Thread: pg_locks needs a facelift

pg_locks needs a facelift

From
Tom Lane
Date:
There was some previous discussion in a thread starting at
http://archives.postgresql.org/pgsql-hackers/2005-01/msg00750.php
about expanding the pg_locks view to provide more useful support
for contrib/userlock locks.  Also, the changes Alvaro and I just
finished for sharable row locks mean that the core system itself
is using lock types that aren't adequately displayed by pg_locks.
So we need to do something.

In the earlier thread there was talk of separate views for system
and user locks, but on reflection I think that's the wrong approach;
principally because it will be impossible to get exactly-simultaneous
snapshots of the system and user lock states if there are two views
involved.  And that's something you tend to want when studying lock
behavior ;-).  So I think we have to maintain the current arrangement
of one view, and add enough columns to it to handle all the
requirements.

As things are set up in CVS tip, LOCKTAG is defined to support these
kinds of locks:
   LOCKTAG_RELATION,           /* whole relation */   /* ID info for a relation is DB OID + REL OID; DB OID = 0 if
shared*/   LOCKTAG_RELATION_EXTEND,    /* the right to extend a relation */   /* same ID info as RELATION */
LOCKTAG_PAGE,              /* one page of a relation */   /* ID info for a page is RELATION info + BlockNumber */
LOCKTAG_TUPLE,             /* one physical tuple */   /* ID info for a tuple is PAGE info + OffsetNumber */
LOCKTAG_TRANSACTION,       /* transaction (for waiting for xact done) */   /* ID info for a transaction is its
TransactionId*/   LOCKTAG_OBJECT,             /* non-relation database object */   /* ID info for an object is DB OID +
CLASSOID + OBJECT OID + SUBID */   /*    * Note: object ID has same representation as in pg_depend and    *
pg_description,but notice that we are constraining SUBID to 16 bits.    * Also, we use DB OID = 0 for shared objects
suchas tablespaces.    */   LOCKTAG_USERLOCK            /* reserved for contrib/userlock */   /* ID info for a userlock
isdefined by user_locks.c */
 

and the physical struct provides four ID fields that are mapped in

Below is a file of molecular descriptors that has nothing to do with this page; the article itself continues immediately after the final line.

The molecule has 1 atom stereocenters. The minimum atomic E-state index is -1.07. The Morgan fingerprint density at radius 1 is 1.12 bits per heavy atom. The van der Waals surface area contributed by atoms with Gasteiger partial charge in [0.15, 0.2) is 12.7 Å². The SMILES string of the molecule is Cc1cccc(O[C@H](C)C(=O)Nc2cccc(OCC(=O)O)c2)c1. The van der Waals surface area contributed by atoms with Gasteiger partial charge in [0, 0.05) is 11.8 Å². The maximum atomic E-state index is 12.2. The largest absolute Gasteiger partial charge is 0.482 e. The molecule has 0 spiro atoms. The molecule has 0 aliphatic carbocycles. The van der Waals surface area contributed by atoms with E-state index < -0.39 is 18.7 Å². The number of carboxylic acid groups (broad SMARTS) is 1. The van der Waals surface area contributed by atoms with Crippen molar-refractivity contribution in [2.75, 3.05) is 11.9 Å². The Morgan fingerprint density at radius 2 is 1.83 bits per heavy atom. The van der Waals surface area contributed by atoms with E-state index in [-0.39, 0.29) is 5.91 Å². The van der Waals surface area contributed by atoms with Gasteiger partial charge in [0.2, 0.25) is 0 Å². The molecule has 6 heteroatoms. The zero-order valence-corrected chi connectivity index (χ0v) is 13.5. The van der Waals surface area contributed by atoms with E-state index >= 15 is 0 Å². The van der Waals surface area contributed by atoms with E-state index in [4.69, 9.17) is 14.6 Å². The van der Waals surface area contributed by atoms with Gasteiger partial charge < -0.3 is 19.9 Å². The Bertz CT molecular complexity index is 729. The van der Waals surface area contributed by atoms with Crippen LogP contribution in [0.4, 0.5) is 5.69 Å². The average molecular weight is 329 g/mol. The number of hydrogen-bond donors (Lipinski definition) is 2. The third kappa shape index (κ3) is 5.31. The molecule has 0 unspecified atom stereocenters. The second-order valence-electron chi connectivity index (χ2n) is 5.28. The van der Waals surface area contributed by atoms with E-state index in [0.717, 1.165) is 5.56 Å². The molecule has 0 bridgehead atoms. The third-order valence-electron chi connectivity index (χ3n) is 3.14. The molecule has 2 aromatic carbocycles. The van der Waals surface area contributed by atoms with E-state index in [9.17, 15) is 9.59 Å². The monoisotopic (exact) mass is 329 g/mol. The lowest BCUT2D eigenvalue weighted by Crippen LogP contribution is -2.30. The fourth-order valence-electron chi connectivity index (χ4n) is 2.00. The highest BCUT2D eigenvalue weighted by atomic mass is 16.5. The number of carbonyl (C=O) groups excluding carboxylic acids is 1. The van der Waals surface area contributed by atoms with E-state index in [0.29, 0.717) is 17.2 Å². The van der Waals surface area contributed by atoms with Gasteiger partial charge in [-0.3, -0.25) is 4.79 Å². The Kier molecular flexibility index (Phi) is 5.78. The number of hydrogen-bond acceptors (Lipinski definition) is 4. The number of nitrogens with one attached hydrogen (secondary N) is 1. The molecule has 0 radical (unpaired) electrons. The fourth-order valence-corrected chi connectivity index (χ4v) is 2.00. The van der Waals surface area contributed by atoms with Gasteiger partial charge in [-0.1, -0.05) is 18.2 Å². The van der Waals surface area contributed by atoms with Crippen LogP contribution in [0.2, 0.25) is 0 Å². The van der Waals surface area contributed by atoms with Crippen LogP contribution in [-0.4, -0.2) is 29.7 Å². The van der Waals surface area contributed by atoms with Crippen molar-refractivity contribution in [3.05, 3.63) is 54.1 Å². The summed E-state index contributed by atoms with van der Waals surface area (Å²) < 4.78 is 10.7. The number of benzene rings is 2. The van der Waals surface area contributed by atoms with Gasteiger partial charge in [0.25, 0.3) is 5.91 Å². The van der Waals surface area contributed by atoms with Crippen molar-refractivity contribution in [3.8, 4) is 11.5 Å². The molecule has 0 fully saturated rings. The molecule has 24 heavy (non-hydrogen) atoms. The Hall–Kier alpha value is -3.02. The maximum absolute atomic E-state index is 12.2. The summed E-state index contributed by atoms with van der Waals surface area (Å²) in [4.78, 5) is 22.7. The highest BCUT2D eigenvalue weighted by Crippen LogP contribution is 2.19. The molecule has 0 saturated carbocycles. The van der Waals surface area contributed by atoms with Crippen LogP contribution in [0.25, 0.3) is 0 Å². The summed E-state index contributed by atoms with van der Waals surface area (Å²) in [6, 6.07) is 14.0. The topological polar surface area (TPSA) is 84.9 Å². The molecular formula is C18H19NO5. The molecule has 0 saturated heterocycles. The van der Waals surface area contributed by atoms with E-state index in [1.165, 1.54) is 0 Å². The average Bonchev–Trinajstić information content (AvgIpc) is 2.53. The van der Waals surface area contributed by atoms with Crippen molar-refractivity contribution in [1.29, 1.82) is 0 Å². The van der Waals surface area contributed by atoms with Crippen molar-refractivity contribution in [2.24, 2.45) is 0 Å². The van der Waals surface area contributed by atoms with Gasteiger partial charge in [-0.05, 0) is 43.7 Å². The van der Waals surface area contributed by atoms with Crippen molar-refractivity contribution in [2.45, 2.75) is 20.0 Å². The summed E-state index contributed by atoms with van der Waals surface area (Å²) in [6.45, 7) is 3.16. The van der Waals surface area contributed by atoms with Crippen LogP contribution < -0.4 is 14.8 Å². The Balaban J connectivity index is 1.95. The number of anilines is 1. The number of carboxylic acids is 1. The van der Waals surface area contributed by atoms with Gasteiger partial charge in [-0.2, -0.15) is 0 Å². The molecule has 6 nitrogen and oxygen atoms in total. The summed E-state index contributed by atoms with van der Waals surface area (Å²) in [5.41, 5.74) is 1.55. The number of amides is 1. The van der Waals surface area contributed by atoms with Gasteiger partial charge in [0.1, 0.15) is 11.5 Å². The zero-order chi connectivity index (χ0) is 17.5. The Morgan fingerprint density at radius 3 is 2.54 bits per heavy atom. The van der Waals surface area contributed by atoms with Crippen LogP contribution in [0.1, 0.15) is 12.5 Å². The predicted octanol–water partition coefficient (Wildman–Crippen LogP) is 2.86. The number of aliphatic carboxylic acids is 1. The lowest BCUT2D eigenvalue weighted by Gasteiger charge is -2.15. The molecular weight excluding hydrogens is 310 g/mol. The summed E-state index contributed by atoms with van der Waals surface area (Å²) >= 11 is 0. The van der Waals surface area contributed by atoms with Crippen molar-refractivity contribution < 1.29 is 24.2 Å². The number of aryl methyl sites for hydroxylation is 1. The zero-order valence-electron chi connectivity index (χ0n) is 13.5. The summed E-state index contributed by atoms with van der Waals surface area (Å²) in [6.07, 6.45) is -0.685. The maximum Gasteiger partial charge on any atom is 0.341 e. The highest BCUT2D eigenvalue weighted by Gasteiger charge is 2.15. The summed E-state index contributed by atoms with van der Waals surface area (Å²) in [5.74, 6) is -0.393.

various ways for the given purposes:

typedef struct LOCKTAG
{   uint32        locktag_field1;          /* a 32-bit ID field */   uint32        locktag_field2;          /* a 32-bit
IDfield */   uint32        locktag_field3;          /* a 32-bit ID field */   uint16        locktag_field4;          /*
a16-bit ID field */   uint8         locktag_type;            /* see enum LockTagType */   uint8
locktag_lockmethodid;   /* lockmethod indicator */
 
} LOCKTAG;

One way we could go is to just expose the four ID fields more or less
as-is, plus the type field, and let the user worry about interpreting
them.  I'm not very excited about that though, mainly because it would
be very non-backwards-compatible.  I would prefer to maintain the
existing columns of pg_locks with the existing definitions as much as
possible, and solve our problem by adding columns.

So what I'm thinking about is pg_locks having the following columns:

locktype    text
one of "relation", "relation_extend", "page", "tuple","transaction", "object", "user", or "unknown"

database    oid        *
the database OID (possibly zero) when relevant to the locktype,else null

relation    oid        *
the relation OID when relevant to the locktype,    else null

page        int4
the block number when relevant (PAGE and TUPLE locks), else null

offset        int2
the tuple offset when relevant (TUPLE locks only), else null

transaction    xid        *
the transaction ID when relevant (only for TRANSACTION locks),else null

classid        oid
the class OID when relevant (only for OBJECT locks), else null

objid        oid
the object OID when relevant (only for OBJECT locks), else null

objsubid    int2
the object sub-id when relevant (only for OBJECT locks), else null

pid        int4        *
mode        text        *
granted        bool        *
same as in current definition

The columns marked * are in the current definition, the others are new.

This still leaves us with the issue of what to do with user locks.
I am inclined to display them as if they were OBJECT locks, ie, fill
the database, classid, objid, and objsubid columns.  An alternative
that would also expose all the info is to display them as if they
were TUPLE locks.  Or we could add still more columns, but I'm not
real enthused about that idea.